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An SSD upgrade may involve extensive disassembly of your notebook, depending on the model.

 

Some models have hard disks that are easier to access than others.

 

There is the small, but important detail involving accepting the risk of damaging your notebook and violating the warranty.

 

You will need to decide whether you want to migrate your OS to the new SSD or perform a clean installation of Windows.

 

If you have already upgraded the notebook’s OS to Windows 10, your notebook's operating system will have a digital license activation entitlement on the Windows licensing servers.

 

That is Microsoft’s new licensing model which makes activation of the OS a seamless process.

 

In the part of the installation where you see a box to put the twenty-five-character license activation key, there is a link below it that says, I don’t have a key.

 

Click on it to continue the installation.

 

The type of SSD that will be compatible with your notebook depends on a few things.

How recently did your notebook came to market?

Is  your notebook is an entry level (HP, Stream, Pavilion) or a high-end model (Spectre, Omen) with advanced features?

What is the hard disk interface type that present on your notebook’s system board.

 

Your notebook may have only SATA ports or it may also have an M.2 or mini PCIe slot.

  

Older notebooks (pre-2009) will be limited to upgrades to 2.5 SATA SSD products. And that is only is the OEM hard disk is a SATA type. There are no IDE or EIDE SSD products available.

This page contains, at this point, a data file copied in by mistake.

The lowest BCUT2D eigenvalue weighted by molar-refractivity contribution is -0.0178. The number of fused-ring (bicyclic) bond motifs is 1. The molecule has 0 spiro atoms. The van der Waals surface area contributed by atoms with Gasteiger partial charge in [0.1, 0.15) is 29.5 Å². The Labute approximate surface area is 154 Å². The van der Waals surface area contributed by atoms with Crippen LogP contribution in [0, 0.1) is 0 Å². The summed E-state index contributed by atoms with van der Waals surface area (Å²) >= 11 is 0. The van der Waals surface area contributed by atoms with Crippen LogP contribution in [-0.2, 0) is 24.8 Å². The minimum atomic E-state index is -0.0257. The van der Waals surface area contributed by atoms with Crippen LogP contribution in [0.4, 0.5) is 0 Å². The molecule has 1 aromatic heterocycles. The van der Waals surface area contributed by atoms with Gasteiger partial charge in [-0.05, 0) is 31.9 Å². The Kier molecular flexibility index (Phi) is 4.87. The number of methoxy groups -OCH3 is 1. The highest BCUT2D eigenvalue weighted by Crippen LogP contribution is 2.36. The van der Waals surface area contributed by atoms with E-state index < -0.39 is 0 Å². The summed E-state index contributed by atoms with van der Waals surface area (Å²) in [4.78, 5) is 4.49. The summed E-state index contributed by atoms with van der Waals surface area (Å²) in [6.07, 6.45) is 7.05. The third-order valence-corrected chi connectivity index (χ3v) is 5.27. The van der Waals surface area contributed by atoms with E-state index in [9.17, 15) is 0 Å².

It is also dependent on the SSD interface present on your notebook’s system board and the memory and controller type your notebook is compatible with. 

 

That can be determined in a few ways.

 The simplest method is to take the guesswork out of the upgrade purchase.

 That can be done by using information from an SSD manufacturer whose very business and reputation depends on supplying accurate information to prospective clients.

Doing this also takes away the need to opening the notebook before the upgrade.

Check online at the Crucial.com website to see what they are offering as guaranteed compatible SSD products for your notebook.

With newer models that are optionally delivered with SSD disks, the Maintenance & Service Guide for each notebook will generally state which memory and SSD drive type is compatible.

The HP Maintenance & Service Guide that has that information is found in the support portal for your notebook in the user guide section. 

Use your notebook’s product number + the word "support " as keywords in a Google or other search engine search to find the portal.

 

The Crucial memory website is a great place to find compatible SSD products for your notebook.

http://www.crucial.com/

 

What brand of SSD should I consider? Take a look at the following article. 

http://thewirecutter.com/reviews/best-ssds/

 

SSD Memory types
https://hitech-us.com/articles/entry/241/SSD-memory-types.-What-to-choose

 

Some of the 2015 and current model year high-end notebooks and ultra books are compatible with M.2 NVMe SSDs. It may be necessary for you to open your notebook to verify the presence of an M.2 slot. The Maintenance & Service guide for your notebook may show compatibility for an M.2 SSD, but the system board your notebook is delivered with may not support that capability.

The M.2 NVMe SSD products are currently the fastest type of SSD available.  

 

Below there are lists of HP’s M.2 compatible notebooks at third party websites.